Of all the social networking sites out there, LinkedIn is one that generally gets overlooked by students. It’s not until they’re starting to think more closely about their career path that they begin to consider LinkedIn. However, my advice is to start using LinkedIn as soon as you can!
Starting a profile early on is great because it can be useful for university applications and if you have been in any sort of paid or voluntary work you can keep in professional contact with colleagues, and managers – who may be able to offer you work again in your future career. It’s also great for job hunting and you can search for and connect with professionals in your area of specialism and in organisations, that you’re interested in.
The following tips will help you cover the basics
Write a strong ‘Headline’.
This is your first opportunity for a bit of personal branding. You have 220 characters – tailor it to the sector you hope to work in after college. Avoid hyperbole, skip the jargon, and include your value proposition. Top tip – have a look at the profiles of other students you have met that you admire and see how they have written their headlines.
Make it portrait, professional, forward-facing (slightly side on looks good) and in colour. Keep it classy and avoid anything unprofessional – e.g. drunk party shots, avatars or cute puppies! Get snapping!
Education, education, education!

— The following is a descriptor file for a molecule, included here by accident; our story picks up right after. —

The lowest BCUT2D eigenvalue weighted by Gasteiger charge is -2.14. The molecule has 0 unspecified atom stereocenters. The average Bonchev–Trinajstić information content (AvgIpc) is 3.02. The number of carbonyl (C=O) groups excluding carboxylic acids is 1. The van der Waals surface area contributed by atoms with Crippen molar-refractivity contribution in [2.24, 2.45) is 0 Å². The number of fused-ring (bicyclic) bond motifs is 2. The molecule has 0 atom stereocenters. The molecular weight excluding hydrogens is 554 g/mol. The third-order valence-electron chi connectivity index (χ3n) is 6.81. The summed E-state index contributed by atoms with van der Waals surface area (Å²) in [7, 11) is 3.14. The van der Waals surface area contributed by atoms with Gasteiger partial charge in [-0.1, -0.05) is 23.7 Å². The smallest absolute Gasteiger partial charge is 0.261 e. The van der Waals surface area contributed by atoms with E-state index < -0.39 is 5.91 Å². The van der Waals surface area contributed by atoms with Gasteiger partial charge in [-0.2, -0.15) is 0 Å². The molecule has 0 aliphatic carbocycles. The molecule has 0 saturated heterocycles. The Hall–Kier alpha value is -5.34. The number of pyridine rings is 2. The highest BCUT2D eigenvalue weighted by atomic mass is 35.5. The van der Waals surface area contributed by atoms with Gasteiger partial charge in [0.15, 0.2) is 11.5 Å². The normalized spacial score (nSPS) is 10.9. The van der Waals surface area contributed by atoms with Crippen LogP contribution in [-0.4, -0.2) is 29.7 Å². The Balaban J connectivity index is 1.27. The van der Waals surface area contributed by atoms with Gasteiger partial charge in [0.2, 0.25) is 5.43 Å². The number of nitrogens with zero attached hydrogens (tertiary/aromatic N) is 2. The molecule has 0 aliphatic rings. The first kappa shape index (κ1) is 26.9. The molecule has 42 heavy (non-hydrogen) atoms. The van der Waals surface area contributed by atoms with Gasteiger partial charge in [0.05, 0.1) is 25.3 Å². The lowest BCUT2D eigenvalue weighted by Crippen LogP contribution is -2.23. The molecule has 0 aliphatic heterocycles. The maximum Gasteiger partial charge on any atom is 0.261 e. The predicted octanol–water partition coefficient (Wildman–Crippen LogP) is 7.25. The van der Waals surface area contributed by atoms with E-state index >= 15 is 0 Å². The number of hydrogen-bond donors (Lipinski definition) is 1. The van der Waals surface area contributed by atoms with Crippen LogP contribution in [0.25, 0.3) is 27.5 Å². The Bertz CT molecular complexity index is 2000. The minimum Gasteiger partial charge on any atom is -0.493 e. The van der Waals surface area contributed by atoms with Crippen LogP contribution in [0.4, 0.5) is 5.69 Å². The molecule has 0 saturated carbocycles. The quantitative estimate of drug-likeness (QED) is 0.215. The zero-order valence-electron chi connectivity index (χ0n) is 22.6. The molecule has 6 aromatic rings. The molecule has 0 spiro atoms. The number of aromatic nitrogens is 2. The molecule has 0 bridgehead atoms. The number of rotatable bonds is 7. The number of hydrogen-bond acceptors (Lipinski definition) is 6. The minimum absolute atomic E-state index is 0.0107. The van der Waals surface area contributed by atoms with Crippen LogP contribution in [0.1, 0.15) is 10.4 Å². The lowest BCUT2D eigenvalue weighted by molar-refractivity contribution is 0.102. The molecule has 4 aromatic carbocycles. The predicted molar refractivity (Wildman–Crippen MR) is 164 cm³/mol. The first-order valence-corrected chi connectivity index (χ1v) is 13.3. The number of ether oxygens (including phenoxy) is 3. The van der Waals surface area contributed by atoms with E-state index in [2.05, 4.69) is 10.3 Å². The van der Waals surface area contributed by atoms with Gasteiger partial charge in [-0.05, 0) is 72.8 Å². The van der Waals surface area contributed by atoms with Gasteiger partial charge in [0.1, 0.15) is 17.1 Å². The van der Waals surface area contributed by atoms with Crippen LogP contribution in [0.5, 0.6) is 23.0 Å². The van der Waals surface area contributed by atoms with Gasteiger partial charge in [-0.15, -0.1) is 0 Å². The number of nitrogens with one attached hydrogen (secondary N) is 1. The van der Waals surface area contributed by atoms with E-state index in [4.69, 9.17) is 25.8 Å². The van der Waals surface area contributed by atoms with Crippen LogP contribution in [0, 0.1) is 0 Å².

The chances are that you haven’t had time to do much in the way of paid work as you’ve been busy studying, so this is your place to show off your educational record. Include details of your schools, courses, study abroad or summer programs. Don’t be bashful! LinkedIn is definitely the place to show off your results and awards.
Professional Summary – ABOUT section
This is 2000 characters of prime LinkedIn real estate and the second opportunity for you to develop your personal branding. However, you don’t need to use it all. Write in the first person, keep it succinct and interesting. Showcase what you have been studying first. Reiterate your educational achievements whilst at College and then go on to highlight any extra-curricula activities you’ve been involved in. If you have also paid work then include details of this employment. Add in relevant media: videos, pics, work samples, links etc. Avoid the trap of simply regurgitating your time in College. At the end of the summary, bullet point the key pieces of information you want a reader to take away with them. Top tip – if you have had paid employment see if you can ask your employer for a recommendation. Relevant recommendations from former or current employers are incredibly powerful pieces of content for headhunters.
If you want to take your profile to the next level I’ve written lots more Linkedin tips – try some of these out:
Charlotte Eve is an award winning CV Writer, LinkedIn Writer and Interview Coach, helping people internationally to move confidently into new roles. With an HR background, passion for writing and determination to pursue a ‘useful’ career, Charlotte set up C K Futures to support people most at risk in the job market. She is recognised by recruitment agencies, career coaches and back-to-work organisations nationwide as a specialist in helping people affected by redundancy, those seeking career change, individuals with complicated careers, parent returners and those with career gaps. Charlotte has helped more than 20,000 people into new roles, delivers her Masterclass Course to employment organisations and is sought out by businesses for her outplacement services. Also mum to two teenagers, Charlotte supports charities to help young adults and is a Youth Mentor.